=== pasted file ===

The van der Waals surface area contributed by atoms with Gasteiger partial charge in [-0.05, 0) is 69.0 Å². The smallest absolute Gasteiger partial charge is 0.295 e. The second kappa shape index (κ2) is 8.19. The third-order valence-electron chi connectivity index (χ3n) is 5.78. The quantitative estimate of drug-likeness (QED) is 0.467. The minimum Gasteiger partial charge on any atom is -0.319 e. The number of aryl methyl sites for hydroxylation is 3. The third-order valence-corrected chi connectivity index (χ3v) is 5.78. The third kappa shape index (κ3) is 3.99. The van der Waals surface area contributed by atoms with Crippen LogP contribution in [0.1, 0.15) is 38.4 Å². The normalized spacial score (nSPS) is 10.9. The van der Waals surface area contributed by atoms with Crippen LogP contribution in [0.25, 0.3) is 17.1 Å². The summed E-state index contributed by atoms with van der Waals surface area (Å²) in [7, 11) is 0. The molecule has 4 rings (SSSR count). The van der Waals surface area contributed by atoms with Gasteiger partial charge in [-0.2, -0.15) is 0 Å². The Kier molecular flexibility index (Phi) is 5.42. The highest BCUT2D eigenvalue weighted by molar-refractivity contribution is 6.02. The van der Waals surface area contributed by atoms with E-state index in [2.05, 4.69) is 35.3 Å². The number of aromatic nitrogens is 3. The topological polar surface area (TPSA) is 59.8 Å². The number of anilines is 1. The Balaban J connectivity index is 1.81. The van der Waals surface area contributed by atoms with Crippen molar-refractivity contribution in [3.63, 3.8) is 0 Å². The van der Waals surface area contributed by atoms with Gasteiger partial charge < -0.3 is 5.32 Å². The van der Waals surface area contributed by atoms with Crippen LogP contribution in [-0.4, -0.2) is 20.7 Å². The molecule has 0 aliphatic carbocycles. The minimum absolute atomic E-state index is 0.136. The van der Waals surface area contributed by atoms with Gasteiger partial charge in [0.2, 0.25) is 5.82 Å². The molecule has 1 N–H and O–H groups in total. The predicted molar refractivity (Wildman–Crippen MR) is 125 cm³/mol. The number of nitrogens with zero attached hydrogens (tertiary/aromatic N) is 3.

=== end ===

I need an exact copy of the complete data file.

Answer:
The van der Waals surface area contributed by atoms with Gasteiger partial charge in [-0.05, 0) is 69.0 Å². The smallest absolute Gasteiger partial charge is 0.295 e. The second kappa shape index (κ2) is 8.19. The third-order valence-electron chi connectivity index (χ3n) is 5.78. The quantitative estimate of drug-likeness (QED) is 0.467. The minimum Gasteiger partial charge on any atom is -0.319 e. The number of aryl methyl sites for hydroxylation is 3. The third-order valence-corrected chi connectivity index (χ3v) is 5.78. The third kappa shape index (κ3) is 3.99. The van der Waals surface area contributed by atoms with Crippen LogP contribution in [0.1, 0.15) is 38.4 Å². The normalized spacial score (nSPS) is 10.9. The van der Waals surface area contributed by atoms with Crippen LogP contribution in [0.25, 0.3) is 17.1 Å². The summed E-state index contributed by atoms with van der Waals surface area (Å²) in [7, 11) is 0. The molecule has 4 rings (SSSR count). The van der Waals surface area contributed by atoms with Gasteiger partial charge in [-0.2, -0.15) is 0 Å². The Kier molecular flexibility index (Phi) is 5.42. The highest BCUT2D eigenvalue weighted by molar-refractivity contribution is 6.02. The van der Waals surface area contributed by atoms with E-state index in [2.05, 4.69) is 35.3 Å². The number of aromatic nitrogens is 3. The topological polar surface area (TPSA) is 59.8 Å². The number of anilines is 1. The Balaban J connectivity index is 1.81. The van der Waals surface area contributed by atoms with Crippen molar-refractivity contribution in [3.63, 3.8) is 0 Å². The van der Waals surface area contributed by atoms with Gasteiger partial charge < -0.3 is 5.32 Å². The van der Waals surface area contributed by atoms with Crippen LogP contribution in [-0.4, -0.2) is 20.7 Å². The molecule has 0 aliphatic carbocycles. The minimum absolute atomic E-state index is 0.136. The van der Waals surface area contributed by atoms with Gasteiger partial charge in [0.2, 0.25) is 5.82 Å². The molecule has 1 N–H and O–H groups in total. The predicted molar refractivity (Wildman–Crippen MR) is 125 cm³/mol. The number of nitrogens with zero attached hydrogens (tertiary/aromatic N) is 3.